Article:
The first type of antibody that appears is called immunoglobulin M or IgM, and its levels rise within a few days of infection. But IGM is a normal fighter. To target and destroy a specific virus, the body refines it into another type of antibody, called immunoglobulin G, or IgG, that can recognize that virus.
As IgG levels rise, IgM levels fall; IgG levels peak approximately 28 days after the onset of infection.
There is a third type of antibody, called IgA, that is present in mucosal tissues – such as the lining of the lungs. IgA is considered important for fighting respiratory infections such as influenza, and is also likely to be central in coronavirus infection.
All three of the tests being developed look for antibody levels; Some seek only IgM and IgG, and still others perform only one type of test.
What can these tests tell us? And what can’t they do?
They start with what we can tell. Because antibodies come so late, these tests are not helpful for diagnosing an early infection. “For that they are useless,” Dr. Virol, a virologist at the Icon School of Medicine at Mount Sinai in New York. Florian Kramer said.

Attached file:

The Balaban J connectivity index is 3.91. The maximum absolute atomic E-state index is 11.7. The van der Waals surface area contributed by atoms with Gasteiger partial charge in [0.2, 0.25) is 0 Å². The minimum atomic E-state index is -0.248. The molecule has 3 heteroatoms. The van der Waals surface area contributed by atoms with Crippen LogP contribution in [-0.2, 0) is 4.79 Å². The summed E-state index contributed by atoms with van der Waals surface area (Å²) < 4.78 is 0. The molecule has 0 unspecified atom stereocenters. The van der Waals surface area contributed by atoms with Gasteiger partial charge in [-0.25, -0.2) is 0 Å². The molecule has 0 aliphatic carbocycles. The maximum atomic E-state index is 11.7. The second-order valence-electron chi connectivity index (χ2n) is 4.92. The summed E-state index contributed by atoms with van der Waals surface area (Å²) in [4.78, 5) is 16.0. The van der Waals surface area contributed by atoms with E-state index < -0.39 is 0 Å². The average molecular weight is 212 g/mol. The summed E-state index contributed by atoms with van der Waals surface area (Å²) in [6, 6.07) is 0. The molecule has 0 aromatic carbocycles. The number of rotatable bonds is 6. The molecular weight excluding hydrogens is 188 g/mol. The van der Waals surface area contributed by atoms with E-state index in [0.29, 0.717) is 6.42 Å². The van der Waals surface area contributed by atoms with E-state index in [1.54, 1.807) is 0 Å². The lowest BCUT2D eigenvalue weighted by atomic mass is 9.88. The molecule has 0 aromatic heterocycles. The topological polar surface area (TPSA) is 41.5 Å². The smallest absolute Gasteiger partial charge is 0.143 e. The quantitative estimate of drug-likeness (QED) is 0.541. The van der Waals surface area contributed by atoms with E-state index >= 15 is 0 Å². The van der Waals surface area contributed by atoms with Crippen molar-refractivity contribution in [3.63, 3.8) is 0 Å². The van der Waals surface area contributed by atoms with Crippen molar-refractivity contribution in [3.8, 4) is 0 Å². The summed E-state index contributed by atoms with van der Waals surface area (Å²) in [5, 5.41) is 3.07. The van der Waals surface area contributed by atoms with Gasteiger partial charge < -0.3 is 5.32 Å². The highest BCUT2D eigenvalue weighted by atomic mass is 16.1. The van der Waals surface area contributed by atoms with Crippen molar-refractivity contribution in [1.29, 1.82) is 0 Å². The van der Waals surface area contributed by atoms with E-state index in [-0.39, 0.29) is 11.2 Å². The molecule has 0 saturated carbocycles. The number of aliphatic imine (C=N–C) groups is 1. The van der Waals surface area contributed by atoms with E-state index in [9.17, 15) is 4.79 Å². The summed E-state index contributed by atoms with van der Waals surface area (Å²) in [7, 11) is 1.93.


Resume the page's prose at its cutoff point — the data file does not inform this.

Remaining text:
The tests are more effective at detecting the presence of antibody responses in a large number of people, not only to determine who is immune, but also to spread the virus widely across populations.
25 to 50 percent of people who become infected may never develop symptoms, and some may only become mildly ill. Others may know that he was ill, but could not undergo a test. Serology testing will help identify these people and help scientists better estimate the virus-caused Kovid-19 mortality.
Dr. a virologist at Columbia University in New York. Angela Rasmussen said, “We don’t currently have a good number for the number of people infected, much less people who were never infected before.” “So to do this type of serial assessments is really important from an epidemiological point of view.”